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The COVID-19 pandemic hasn't slowed the City of Winnipeg's tree removal and planting progress — it's diseases, bugs and the aftermath of last October's snowstorm that crews have to worry about.
Last year, the city saw the highest number of trees infected with Dutch elm disease since it began tracking the problem, according to city forester Martha Barwinsky. They marked about 9,500 American elm trees for removal in 2019. Almost all of 2019's marked trees have been taken down, Barwinsky said.
"We're hopeful that we'll have fewer diseased trees this year, because over the past three years, the goal has been to catch up with the backlog of Dutch elm disease removals," she said.
So far this year, crews have marked about 5,300 of Winnipeg's 225,000 American elms for removal, Barwinsky said.
The number of trees being planted is far lower. There were 1,400 replacement trees planted last year, fewer than anticipated because October's snowstorm — during which wet, heavy snow damaged or felled trees throughout Winnipeg — led the city to cancel its fall planting program. Instead of planting, city crews instead spent two and a half months in clean-up mode.
Posted: 19/08/2020 5:39 PM
There's a pandemic, invasive species and remaining damage from last October’s snowstorm to deal with — but the movement to grow Winnipeg’s tree population continues.
Residents can now register trees they’ve planted on their property on the City of Winnipeg website (winnipeg.ca/milliontrees) as part of its One Million Tree Challenge. The objective is to plant one million new trees as the city reaches one million residents.
"Ideally, the target is to have a one-for-one replacement," Barwinsky said of planting efforts. "That would take... More funding and more resources."
The city still doesn't know the full extent of the damage the October snowstorm caused. Approximately 30,000 trees on public property were broken or damaged. However, about 90 per cent of the city's roughly 3.1 million trees are on private property, and they remain uninvestigated. Officials hope to hire a consultant next year to assess the damage, Barwinsky said.
The city allocated more money for tree planting, pruning, and Dutch elm disease control in its latest multi-year budget. The budget increased from $11.8 million in 2019 to $12.5 million in 2023. The hope is to plant double the number of trees next year thanks to the increased budget, Barwinsky said. And this year, crews are on course to plant another 1,400 trees.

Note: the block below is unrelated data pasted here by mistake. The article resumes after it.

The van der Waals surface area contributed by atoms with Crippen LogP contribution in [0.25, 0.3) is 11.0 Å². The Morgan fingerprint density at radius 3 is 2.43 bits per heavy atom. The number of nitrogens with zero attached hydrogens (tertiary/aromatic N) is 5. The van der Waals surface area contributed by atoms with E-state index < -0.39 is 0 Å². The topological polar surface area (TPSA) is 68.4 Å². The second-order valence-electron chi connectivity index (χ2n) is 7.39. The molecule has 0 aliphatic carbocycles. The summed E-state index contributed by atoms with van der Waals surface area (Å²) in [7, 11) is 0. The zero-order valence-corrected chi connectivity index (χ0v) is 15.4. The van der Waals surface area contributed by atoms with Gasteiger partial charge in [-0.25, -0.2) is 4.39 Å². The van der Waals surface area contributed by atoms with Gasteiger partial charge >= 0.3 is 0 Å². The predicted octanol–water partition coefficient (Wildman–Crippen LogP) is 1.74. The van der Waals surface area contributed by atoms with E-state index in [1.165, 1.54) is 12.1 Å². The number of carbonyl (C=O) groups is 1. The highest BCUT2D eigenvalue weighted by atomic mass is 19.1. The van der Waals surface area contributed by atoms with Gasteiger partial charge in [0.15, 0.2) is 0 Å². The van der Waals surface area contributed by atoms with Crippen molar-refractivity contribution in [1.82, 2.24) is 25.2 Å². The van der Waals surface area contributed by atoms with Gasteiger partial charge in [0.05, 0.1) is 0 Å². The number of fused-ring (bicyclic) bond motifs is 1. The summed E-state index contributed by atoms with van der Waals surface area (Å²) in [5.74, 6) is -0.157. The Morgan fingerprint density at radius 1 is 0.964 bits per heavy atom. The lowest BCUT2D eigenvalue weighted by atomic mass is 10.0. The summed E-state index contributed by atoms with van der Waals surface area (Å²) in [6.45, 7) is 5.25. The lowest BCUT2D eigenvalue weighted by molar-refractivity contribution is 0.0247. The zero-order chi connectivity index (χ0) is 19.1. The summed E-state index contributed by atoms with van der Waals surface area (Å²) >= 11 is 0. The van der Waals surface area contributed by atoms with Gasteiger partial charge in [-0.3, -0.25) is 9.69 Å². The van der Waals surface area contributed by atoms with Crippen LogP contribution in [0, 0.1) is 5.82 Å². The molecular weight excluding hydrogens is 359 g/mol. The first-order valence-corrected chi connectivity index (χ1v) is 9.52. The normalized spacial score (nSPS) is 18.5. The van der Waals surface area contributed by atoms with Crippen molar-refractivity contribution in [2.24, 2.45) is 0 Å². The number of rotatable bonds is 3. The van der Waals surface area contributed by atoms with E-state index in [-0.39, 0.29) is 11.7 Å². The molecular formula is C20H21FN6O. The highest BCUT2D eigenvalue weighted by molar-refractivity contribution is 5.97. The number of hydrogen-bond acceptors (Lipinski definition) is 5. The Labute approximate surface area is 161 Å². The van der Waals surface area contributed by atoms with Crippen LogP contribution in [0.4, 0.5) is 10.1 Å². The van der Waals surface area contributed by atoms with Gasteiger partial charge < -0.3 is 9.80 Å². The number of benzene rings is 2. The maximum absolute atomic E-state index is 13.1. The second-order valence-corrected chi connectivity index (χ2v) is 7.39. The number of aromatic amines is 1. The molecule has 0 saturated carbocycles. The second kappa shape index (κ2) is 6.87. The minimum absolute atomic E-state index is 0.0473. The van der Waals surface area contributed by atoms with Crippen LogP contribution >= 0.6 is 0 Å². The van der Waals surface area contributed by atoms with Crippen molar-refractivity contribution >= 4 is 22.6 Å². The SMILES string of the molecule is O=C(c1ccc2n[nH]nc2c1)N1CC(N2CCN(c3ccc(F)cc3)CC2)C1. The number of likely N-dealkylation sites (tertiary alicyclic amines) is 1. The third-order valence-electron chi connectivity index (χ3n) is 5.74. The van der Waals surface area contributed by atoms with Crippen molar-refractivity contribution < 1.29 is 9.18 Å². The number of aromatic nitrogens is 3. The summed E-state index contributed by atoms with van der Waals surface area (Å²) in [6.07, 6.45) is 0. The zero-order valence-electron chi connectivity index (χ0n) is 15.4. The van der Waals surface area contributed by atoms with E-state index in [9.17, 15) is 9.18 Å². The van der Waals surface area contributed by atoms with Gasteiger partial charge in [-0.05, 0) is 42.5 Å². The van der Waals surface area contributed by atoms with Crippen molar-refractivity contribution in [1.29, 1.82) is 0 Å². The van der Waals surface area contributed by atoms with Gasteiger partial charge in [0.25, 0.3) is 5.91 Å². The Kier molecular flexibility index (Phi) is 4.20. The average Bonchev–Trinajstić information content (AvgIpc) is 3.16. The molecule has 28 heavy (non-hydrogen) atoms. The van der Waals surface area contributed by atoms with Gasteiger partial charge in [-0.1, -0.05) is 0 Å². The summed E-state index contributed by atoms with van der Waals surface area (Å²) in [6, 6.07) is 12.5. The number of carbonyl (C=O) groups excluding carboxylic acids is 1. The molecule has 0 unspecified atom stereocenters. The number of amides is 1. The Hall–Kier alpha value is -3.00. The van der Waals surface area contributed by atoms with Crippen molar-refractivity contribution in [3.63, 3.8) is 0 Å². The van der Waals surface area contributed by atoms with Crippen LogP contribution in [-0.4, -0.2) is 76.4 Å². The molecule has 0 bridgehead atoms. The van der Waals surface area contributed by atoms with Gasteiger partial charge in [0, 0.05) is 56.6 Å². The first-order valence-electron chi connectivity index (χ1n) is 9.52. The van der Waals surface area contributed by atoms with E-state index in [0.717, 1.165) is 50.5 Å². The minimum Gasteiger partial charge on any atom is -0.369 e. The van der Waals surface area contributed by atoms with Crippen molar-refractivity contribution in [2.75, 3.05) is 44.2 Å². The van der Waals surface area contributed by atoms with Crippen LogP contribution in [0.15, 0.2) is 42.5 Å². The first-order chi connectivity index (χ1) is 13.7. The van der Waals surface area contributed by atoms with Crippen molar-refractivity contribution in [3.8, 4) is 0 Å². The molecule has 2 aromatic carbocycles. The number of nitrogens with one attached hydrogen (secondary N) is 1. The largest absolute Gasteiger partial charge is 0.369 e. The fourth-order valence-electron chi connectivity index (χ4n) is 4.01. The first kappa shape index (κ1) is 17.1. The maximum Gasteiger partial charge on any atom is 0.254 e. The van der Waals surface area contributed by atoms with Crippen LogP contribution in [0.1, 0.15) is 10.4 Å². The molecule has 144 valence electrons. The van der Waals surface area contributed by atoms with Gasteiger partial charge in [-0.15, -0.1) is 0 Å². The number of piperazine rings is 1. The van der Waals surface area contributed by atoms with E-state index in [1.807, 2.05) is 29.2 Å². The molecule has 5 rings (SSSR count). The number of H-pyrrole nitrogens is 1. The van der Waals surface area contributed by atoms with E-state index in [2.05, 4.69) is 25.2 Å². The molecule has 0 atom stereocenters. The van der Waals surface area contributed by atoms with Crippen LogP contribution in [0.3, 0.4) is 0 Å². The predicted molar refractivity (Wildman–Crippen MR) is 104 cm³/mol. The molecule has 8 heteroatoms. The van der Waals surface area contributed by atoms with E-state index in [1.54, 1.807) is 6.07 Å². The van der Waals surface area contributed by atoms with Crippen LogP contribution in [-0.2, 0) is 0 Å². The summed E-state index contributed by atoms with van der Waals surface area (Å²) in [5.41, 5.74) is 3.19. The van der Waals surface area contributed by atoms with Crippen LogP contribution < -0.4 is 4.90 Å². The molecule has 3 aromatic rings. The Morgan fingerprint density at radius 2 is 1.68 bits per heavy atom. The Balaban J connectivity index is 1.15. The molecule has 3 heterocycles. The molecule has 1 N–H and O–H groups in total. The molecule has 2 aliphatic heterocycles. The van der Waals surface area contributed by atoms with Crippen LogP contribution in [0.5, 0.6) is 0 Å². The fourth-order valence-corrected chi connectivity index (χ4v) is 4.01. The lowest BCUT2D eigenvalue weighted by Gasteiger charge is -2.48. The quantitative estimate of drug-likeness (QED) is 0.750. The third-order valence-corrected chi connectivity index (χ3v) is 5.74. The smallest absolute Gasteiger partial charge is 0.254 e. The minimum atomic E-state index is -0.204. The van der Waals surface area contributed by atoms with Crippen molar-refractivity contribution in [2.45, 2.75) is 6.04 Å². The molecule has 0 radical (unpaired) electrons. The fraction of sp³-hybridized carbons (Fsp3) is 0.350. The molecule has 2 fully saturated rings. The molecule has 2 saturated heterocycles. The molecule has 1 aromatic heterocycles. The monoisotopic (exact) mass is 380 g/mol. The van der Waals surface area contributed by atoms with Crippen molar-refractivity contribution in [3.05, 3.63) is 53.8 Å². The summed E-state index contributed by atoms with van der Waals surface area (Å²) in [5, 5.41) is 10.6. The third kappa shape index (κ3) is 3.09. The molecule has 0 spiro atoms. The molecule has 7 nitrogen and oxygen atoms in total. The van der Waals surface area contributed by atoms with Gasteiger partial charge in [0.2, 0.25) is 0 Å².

City crews have almost caught up with pruning and Dutch elm-diseased tree removals, Barwinsky said.
In the meantime, the City is trying to rein in Dutch elm disease and curb the emerald ash borer before the pest really wreaks havoc.
"Most of the ash trees that we've lost in recent years is actually due to cottony ash psyllid," Barwinsky said.
Of the approximately 355,000 ash trees in Winnipeg, 98,000 are on public property. Cottony ash psyllids have caused the removal of 1,000 to 1,500 ash trees; the emerald ash borer has caused the removal of 13 to 15 ash trees over the years, Barwinsky said.
"Ideally, the target is to have a one-for-one replacement. That would take... More funding and more resources." ‐ Martha Barwinsky, city forester
"We've been trying to be proactive and remove some ash trees in preparation for the huge losses that we expect to see," she said.
The City isn't planting any more ash trees because of the threat posed by invasive species. In fact, they're not planting more than 25 per cent of any tree species to increase the diversity of Winnipeg's canopy. Crews are planting American, Japanese and hybrid elms; they're also planting trees like linden, maple, hackberry, oak and Ohio buckeye.
"With a greater distribution of a diverse mix of species, we actually have a better opportunity to preserve our American elms," Barwinsky said. "Really, American elm is our best urban tree. It's the toughest, it's the hardiest — particularly hardy and resilient to urban conditions."
Pam Lucenkiw, the co-chair of Outdoor Urban Recreational Spaces — Winnipeg, said she's concerned about the number of trees being removed far exceeding the number being planted.
"If we think about what it'd be like to walk down a street without trees, it would be a much windier, noisier, less fresh, less comfortable place to be," Lucenkiw said.
An urban forest strategy is being made for the city, and organizers will look for public input beginning this fall, Barwinsky said.
Community journalist — The Headliner
Gabrielle Piché is the community journalist for The Headliner. Email her at firstname.lastname@example.org
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